French property law has undergone several changes and amendments in the last few years. For the example, The Alur Law brought in in 2014 specified changes as varied as a rent cap, standardised rental contracts and what exactly constitutes furnished. French property law, like law in general! – can often be difficult to navigate. We’ve put together a short summary for those involved in real estate in France, both landlord and tenants, to keep you up to speed,
Alur Law – what does it involve?
- Rent cap: landlords cannot raise their rent by more than 20% of the previous rental agreement nor can they reduce it by more than 30%. Due to be implemented summer 2015
- Universal rent warranty: protects landlords from unpaid rent. This encourages landlords to offer tenancies to those on lower incomes (previously it made more sense offer tenancies to wealthier customers)
- Contracts: to minimise conflicts between landlord and tenant, contracts and inventories will now be regulated and made consistent. Takes effect 01/08/2015
- Cooperative ownership of properties
- More power to groups of councils to determine housing plans
- Extends winter truce during which landlords cannot evict tenants
French property law change – who’s affected?
- Those who rent out additional homes short-term during summer and winter
- Property owners in large cities with more than 200,000 residents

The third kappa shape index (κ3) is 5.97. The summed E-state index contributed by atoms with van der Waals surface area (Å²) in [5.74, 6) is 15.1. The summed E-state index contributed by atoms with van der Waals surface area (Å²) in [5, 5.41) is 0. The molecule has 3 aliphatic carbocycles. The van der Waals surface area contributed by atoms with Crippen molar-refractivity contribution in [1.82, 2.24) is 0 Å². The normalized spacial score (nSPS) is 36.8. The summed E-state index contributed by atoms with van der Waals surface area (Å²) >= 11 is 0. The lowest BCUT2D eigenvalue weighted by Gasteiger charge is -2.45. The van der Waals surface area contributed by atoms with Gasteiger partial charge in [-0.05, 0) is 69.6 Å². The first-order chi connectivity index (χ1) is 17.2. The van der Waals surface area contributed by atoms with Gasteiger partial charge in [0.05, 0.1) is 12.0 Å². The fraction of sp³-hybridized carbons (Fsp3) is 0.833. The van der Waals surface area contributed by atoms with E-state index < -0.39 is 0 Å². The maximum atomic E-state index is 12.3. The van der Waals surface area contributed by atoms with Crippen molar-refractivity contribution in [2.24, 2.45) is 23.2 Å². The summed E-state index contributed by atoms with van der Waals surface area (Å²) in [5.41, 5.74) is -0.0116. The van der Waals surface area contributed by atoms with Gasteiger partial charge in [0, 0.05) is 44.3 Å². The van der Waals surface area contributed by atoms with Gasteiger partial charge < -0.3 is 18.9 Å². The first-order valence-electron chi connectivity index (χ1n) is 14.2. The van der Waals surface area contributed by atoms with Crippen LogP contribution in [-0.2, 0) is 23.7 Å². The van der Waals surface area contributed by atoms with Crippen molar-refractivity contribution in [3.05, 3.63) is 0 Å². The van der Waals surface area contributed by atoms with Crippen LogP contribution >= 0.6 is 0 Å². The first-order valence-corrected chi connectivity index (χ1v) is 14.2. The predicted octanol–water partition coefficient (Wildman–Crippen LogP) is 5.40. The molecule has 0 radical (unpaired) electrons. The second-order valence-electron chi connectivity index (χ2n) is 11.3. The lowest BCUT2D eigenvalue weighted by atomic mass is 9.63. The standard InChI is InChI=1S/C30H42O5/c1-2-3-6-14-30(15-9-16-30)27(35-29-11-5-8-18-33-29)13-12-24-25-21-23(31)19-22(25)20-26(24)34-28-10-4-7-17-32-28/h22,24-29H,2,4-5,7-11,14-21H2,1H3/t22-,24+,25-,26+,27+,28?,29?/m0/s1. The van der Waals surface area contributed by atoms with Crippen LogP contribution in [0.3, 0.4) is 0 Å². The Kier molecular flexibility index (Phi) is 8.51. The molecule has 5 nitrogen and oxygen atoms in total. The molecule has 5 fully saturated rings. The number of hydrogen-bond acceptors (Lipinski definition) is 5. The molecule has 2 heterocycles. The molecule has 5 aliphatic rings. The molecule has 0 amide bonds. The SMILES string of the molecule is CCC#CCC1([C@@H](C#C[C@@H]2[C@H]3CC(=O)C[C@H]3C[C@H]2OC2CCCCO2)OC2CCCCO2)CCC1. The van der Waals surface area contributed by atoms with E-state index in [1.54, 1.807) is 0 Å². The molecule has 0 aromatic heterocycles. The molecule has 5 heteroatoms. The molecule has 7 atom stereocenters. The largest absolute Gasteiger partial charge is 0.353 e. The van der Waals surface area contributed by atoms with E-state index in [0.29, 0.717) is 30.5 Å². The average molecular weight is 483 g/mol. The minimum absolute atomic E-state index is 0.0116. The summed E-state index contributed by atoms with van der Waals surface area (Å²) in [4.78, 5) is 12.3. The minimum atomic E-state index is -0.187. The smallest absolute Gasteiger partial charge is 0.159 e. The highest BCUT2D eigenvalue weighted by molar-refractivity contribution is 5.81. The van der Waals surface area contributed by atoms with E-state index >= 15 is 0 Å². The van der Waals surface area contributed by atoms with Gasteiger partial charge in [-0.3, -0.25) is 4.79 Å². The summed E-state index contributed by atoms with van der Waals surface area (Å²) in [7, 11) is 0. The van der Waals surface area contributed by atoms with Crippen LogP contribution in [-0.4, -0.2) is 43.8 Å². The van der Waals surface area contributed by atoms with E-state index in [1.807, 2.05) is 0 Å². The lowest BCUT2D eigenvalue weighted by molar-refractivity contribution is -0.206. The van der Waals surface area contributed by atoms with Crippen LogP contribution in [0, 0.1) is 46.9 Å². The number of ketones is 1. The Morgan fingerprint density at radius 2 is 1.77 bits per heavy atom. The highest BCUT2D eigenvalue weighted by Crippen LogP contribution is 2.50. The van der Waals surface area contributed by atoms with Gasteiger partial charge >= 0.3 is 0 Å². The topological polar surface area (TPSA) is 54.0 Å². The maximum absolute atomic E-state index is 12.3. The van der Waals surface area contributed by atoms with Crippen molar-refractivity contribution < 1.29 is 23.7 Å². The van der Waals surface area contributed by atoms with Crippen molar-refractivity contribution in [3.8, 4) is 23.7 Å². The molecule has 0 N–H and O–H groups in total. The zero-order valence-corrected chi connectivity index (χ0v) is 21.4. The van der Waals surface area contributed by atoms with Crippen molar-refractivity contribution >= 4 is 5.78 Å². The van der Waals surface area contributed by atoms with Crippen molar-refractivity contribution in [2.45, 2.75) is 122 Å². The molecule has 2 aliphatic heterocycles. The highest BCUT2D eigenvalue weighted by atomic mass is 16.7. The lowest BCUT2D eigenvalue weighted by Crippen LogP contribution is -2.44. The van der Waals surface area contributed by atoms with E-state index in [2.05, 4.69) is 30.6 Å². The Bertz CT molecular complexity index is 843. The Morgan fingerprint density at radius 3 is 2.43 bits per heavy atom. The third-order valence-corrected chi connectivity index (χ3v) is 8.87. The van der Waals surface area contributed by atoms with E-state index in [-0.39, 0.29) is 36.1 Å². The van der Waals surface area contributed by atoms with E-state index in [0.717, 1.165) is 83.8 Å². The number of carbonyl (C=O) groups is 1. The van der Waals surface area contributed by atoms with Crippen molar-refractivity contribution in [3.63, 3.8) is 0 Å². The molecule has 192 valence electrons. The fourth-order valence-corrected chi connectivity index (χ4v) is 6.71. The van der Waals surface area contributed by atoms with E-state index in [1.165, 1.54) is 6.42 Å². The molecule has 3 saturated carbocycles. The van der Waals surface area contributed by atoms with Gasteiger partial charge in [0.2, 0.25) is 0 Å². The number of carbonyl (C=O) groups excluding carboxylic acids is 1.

- Property owners in towns with more than 50,000 residents and with housing shortages
Those who rent out or house-exchange their primary residence
Why the changes? Short-term rentals
Real estate in France has been affected by the increase in short-term rentals strangulating the wider rental market and inflating prices. In Paris, 20,000 holiday properties are vacant at certain points throughout the year, reducing the number of homes available for mid- to long-term rental. There may also be a financial justification: are landlords or tenants who sublet paying the correct tax on their earnings? It’s not only real estate in France that has been affected. Changes like those made to French property law have also been enacted in Germany and the Netherlands.
42% of 948 estate agencies surveyed in 40 of 101 French departments don’t respect the Alur law.
The Alur law was amended in 2015. Clarifications can be found here (French). One of the amendments to the law concerns what exactly constitutes ‘furnished’. The law was enacted in 1989, was clarified in 2014 and this year (2015) has been made explicit. Check out the infographic below ensure the flat you are letting or renting can be legally described as ‘furnished’.